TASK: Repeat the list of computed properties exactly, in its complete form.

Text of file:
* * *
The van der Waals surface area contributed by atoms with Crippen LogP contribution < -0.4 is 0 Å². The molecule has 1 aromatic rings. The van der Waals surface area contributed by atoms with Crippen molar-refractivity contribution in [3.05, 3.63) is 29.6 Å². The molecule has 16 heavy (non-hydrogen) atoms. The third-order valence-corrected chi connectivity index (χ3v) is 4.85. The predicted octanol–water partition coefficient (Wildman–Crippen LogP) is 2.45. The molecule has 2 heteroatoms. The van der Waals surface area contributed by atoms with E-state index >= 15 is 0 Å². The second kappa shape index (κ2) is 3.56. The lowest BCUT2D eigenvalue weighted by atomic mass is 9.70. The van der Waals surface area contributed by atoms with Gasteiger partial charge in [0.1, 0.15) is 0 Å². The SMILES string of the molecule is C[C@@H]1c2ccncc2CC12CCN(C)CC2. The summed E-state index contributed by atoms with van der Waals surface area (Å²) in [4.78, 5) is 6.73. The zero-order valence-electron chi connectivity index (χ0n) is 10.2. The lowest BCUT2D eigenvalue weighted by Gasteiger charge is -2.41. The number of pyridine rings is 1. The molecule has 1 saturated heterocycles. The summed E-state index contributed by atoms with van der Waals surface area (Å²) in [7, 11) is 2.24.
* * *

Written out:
The van der Waals surface area contributed by atoms with Crippen LogP contribution < -0.4 is 0 Å². The molecule has 1 aromatic rings. The van der Waals surface area contributed by atoms with Crippen molar-refractivity contribution in [3.05, 3.63) is 29.6 Å². The molecule has 16 heavy (non-hydrogen) atoms. The third-order valence-corrected chi connectivity index (χ3v) is 4.85. The predicted octanol–water partition coefficient (Wildman–Crippen LogP) is 2.45. The molecule has 2 heteroatoms. The van der Waals surface area contributed by atoms with E-state index >= 15 is 0 Å². The second kappa shape index (κ2) is 3.56. The lowest BCUT2D eigenvalue weighted by atomic mass is 9.70. The van der Waals surface area contributed by atoms with Gasteiger partial charge in [0.1, 0.15) is 0 Å². The SMILES string of the molecule is C[C@@H]1c2ccncc2CC12CCN(C)CC2. The summed E-state index contributed by atoms with van der Waals surface area (Å²) in [4.78, 5) is 6.73. The zero-order valence-electron chi connectivity index (χ0n) is 10.2. The lowest BCUT2D eigenvalue weighted by Gasteiger charge is -2.41. The number of pyridine rings is 1. The molecule has 1 saturated heterocycles. The summed E-state index contributed by atoms with van der Waals surface area (Å²) in [7, 11) is 2.24.